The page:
Lars Wirzenius - log2
This is my web log. See also my old log.
While writing some code for EoC 2 to parse the command line, I needed
a generic way to find which command line options were set by the user.
That is, after I've parsed a command line, and have the return value
optparse.OptionParser.parse_args method, how do I find which
options were set?
The return value is an instance of
optparse.Values, which does not have
a convenient method for that. So what I do is this:
classattrs = dir(optparse.Values)
for name in [_ for _ in dir(options) if _ not in classattrs]:
print name, getattr(options, name)
Slightly tricky, and it may stop working in a future version if they change things in the in (undocumented, therefore private) interface, but it's nice to be able to work around library design warts like this when the language itself is nicely powerful.
The Finnish computer magazine Tietokone reports that the Finnish computer museum has received some funding to cover its rent. This means they will survive at least for the time being. This is a good thing.
The Debian Policy Manual specifies how Debian version numbers are
The specification is reasonably straightforward on the surface, but
there are a lot of details that need to be exactly right. The canonical
implementation of this comparision is
dpkg --compare-versions, but
it has been implemented in other places as well, for various reasons.
It strikes me that it would be cool to have a set of test cases that could be used to verify that all implementations of version number comparisons work the same way. I envision a file like this:
1 eq 1
1 lt 2
10 gt 2
1.1 lt 2
1 gt 0
1 eq 0:1
2 lt 1:0
1 lt 1-0
(For simplicity, let's assume the only relations are eq, lt, and gt.) An implementation of the version number comparison algorithm could use such a data set in its test suite.
A quick and dirty implementation for dpkg might look like this:
grep -vE '^:space:*(#.*)?$' "$@" |
while read v1 relation v2
if ! dpkg --compare-versions "$v1" "$relation" "$v2"
echo "Error: $v1 $relation $v2" 1>&2
I don't have time to think through all cases and construct a comprehensive set of test cases, but I think someone should do that.
At the last Free Thursday someone told me that Python list comprehensions leak variables. I didn't believe it, but after testing it quickly, it turns out to be true:
foo = [1, 2, 3]
bar = [x+1 for x in foo]
The above prints out "3". I would have expected it to give a NameError exception.
This turns out to be a known, and deprecated feature in Python 2.5 (see the reference manual), and it will probably be fixed in Python 3000, some time in the future.
Adeodato Simó, Stefano Zacchiroli, and myself discussed an idea for "Debian Enhancement Proposals" (DEPs) at the Debian QA meeting in Extremadura, Spain, in December. It took us a few weeks to finish the first public draft, but today it was posted to debian-project. Feedback would be welcome.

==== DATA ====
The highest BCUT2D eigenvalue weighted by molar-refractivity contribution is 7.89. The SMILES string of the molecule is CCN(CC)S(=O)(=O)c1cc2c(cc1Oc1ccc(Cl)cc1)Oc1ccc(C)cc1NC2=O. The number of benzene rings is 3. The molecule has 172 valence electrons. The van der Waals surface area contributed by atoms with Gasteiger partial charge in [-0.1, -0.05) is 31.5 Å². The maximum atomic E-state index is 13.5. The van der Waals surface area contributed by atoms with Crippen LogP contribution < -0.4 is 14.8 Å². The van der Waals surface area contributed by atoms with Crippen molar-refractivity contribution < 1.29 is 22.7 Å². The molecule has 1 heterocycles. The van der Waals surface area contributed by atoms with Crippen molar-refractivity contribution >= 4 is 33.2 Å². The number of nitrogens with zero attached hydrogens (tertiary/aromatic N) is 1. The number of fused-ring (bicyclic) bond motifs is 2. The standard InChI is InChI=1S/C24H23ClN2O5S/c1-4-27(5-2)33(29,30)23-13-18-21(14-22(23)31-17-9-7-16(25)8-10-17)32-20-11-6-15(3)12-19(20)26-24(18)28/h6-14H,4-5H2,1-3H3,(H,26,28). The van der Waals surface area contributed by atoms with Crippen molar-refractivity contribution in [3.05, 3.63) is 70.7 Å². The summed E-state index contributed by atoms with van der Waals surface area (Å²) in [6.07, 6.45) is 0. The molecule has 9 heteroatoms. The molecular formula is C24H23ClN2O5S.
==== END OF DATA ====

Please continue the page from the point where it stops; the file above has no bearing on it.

coverage.py (python-coverage package in Python) is a wonderful little tool for measuring which parts of your program are executed while you run it. It only measures at the statement level, but even that makes it quite useful when developing unit tests. Any code not covered by a unit test is obviously not being tested.
I've been using coverage.py since early this year. It's been pretty systematically the case that any code not being tested by my unit tests has at least an order of magnitude more bugs in it when it gets to production.
One thing I figured out was that it's even better if you structure you code and unit tests into pairs: the code in foo.py should be fully tested by the tests in foo_tests.py. To make this easier, I wrote a "test runner" which enforces this. It tests such pairs of modules and fails the test unless all statements in the code module are visited during the test.
I give you: CoverageTestRunner.
I've just uploaded it to Debian, so it should be through the NEW queue after some time.
The Debian listmasters have just created the debian-photo mailing list, based on a suggestion from Wouter Verhelst and myself. Subscriptions are open and seem to work, so now it's time to start discussion. (I'll wait a few days first, though, before posting the first time, to let other people subscribe, too.)
Enemies of Carlotta, my little mailing list manager, now has a wiki, courtesy of Michael Durgener. It also has its own domain, courtesy of Andreas Barth. See: http://www.e-o-c.org/.
There is also now a mailing list for commits to the EoC 2 development
branch. To subscribe, e-mail
I've started a new blog at http://blog.liw.fi so please update your feed readers and bookmarks, if you want to continue following this.
I'm not going to be moving old content to the new place. The old content will stay online at the old place.
Unperish is my little script for automating the process of releasing software. I just pushed out version 2.2, which fixes the --pbuilder-basetgz option. I have not mentioned 2.1 anywhere, since my web log wasn't working at the time, so I'll mention it here, too: it adds Subversion support, plus hides internal options from the --help output.
Some day soon I hope to add Git support, too, but first I'll have to learn Git.